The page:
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Applying for Bail in the Supreme Court (ACT)

Updated on Oct 17, 2022 4 min read 334 views Copy Link

Fernanda Dahlstrom

Published in Oct 17, 2022 Updated on Oct 17, 2022 4 min read 334 views

Applying for Bail in the Supreme Court (ACT)

When a person is the ACT is charged with an offence, they may be remanded or granted bail. Decisions about bail are made under the Bail Act 1992. Bail may be granted by police or by a court. This page deals with applying for bail in the Supreme Court of the ACT.

When can the Supreme Court grant bail?

The majority of bail applications are decided in the Magistrates Court. The Supreme Court decides bail applications in matters that are to be dealt with on indictment in the Supreme Court. It also decides bail applications in matters that are to be dealt with in the lower courts where a decision about bail has been made by a magistrate and this decision is under review.

Application must be in writing

An application for bail in the Supreme Court must be made in writing using Form 4.8 and setting out the orders sought. Under Regulation 4721 of the Court Procedure Rules 2006 the application must be accompanied by an affidavit setting out:

  • The charges against the accused;
  • What stage the proceedings are at;
  • Whether bail has previously been refused;
  • The accused’s date of birth;
  • Whether the accused has a criminal history;
  • The date the accused went into custody;
  • When the matter is next listed for court.

Repeat applications for bail in the Supreme Court

If a person has previously applied for bail in the Supreme Court or has made two or more applications for bail in the Magistrates Court, the Supreme Court may only consider a further application if:

  • There has been a change in circumstances since the last application; or
  • There is fresh evidence or information relevant to the grant of bail that was unavailable at the last application.

Criteria for granting bail

The court decides whether to grant bail to a person based on:

  • The likelihood of the person appearing at court;
  • The likelihood of the person committing an offence, harassing or endangering persons, or interfering with witnesses;
  • The interests of the person.

In the case of an applicant who is a child, the court must also consider the principles relating to the best interests of the child as set out in section 9 of the Children and Young People Act 2008.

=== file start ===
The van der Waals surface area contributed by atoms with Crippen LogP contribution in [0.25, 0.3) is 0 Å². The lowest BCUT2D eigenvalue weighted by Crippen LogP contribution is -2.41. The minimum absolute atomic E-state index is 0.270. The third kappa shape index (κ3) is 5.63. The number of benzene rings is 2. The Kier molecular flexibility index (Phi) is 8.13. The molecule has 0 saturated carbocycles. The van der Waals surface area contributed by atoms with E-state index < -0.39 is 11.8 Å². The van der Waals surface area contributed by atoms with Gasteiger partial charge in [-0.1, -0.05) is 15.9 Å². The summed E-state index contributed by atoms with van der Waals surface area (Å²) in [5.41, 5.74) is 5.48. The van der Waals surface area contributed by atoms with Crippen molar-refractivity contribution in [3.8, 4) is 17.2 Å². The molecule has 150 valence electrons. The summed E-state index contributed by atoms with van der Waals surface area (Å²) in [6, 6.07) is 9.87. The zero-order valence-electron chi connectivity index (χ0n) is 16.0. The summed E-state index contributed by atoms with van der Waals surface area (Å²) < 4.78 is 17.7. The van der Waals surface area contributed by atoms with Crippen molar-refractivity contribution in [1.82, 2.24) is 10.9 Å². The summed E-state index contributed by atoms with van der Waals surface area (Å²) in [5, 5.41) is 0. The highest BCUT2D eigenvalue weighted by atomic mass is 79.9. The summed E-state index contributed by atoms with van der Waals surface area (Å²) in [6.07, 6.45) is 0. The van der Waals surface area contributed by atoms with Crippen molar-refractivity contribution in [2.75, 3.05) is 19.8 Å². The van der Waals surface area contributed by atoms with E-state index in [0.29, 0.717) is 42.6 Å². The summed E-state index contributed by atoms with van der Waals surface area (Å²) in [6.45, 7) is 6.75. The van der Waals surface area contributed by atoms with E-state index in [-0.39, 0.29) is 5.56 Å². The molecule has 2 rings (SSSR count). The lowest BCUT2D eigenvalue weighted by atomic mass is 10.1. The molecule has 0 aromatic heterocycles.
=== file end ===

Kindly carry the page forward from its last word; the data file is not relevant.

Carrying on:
Bail presumptions

When a person is applying for bail in the ACT, the bail presumption that applies depends on the charges against them and their criminal history and bail history.

Presumption in favour

When a person is facing minor charges only, there is a presumption in favour of bail. This means that the person will be granted bail unless there is a reason why bail should not be granted such as previous failures to appear at court.

No presumption

In some situations, there is no presumption with respect of bail. This means that the decision on bail will be made with reference to the criteria for granting bail set out in section 22 (for adults) and section 23 (for children).  

Presumption against

In some situations, such as where a person is facing a very serious charge such as murder or where a person is alleged to have committed a serious offence while another serious charge was outstanding, there is a presumption against the grant of bail. This means that bail will not be granted unless the court is satisfied that special or exceptional circumstances exist that favour the grant of bail.

Bail conditions

When a court grants bail to an adult in the ACT, it may impose a range of bail conditions to alleviate any concerns it has about releasing the person. This may include conditions relating to the person’s conduct while on bail or a condition that a person pays or gives security for the payment of an amount to the Territory if the bail undertaking is breached (a bail surety).

Conditions relating to conduct while on bail may include:

  • that the accused live at a specified address
  • that the accused undergo medical treatment;
  • that the accused participate in specified programs;
  • that the accused not have contact with specified persons;
  • that the accused not attend specified locations;
  • that the accused not consume alcohol or other drugs.

If you require legal advice or representation in any legal matter, please contact Go To Court Lawyers.

Published in

Oct 17, 2022

Fernanda Dahlstrom

Content Editor

Fernanda Dahlstrom has a Bachelor of Laws from Latrobe University, a Graduate Diploma in Legal Practice from the College of Law, a Bachelor of Arts from the University of Melbourne and a Master of Arts (Writing and Literature) from Deakin University. Fernanda practised law for eight years, working in criminal defence, child protection and domestic violence law in the Northern Territory. She also practised in family law after moving to Brisbane in 2016.
Fernanda Dahlstrom

Fernanda Dahlstrom

Content Editor

Fernanda Dahlstrom has a Bachelor of Laws from Latrobe University, a Graduate Diploma in Legal Practice from the College of Law, a Bachelor of Arts from the University of Melbourne and a Master of Arts (Writing and Literature) from Deakin University. Fernanda practised law for eight years, working in criminal defence, child protection and domestic violence law in the Northern Territory. She also practised in family law after moving to Brisbane in 2016.

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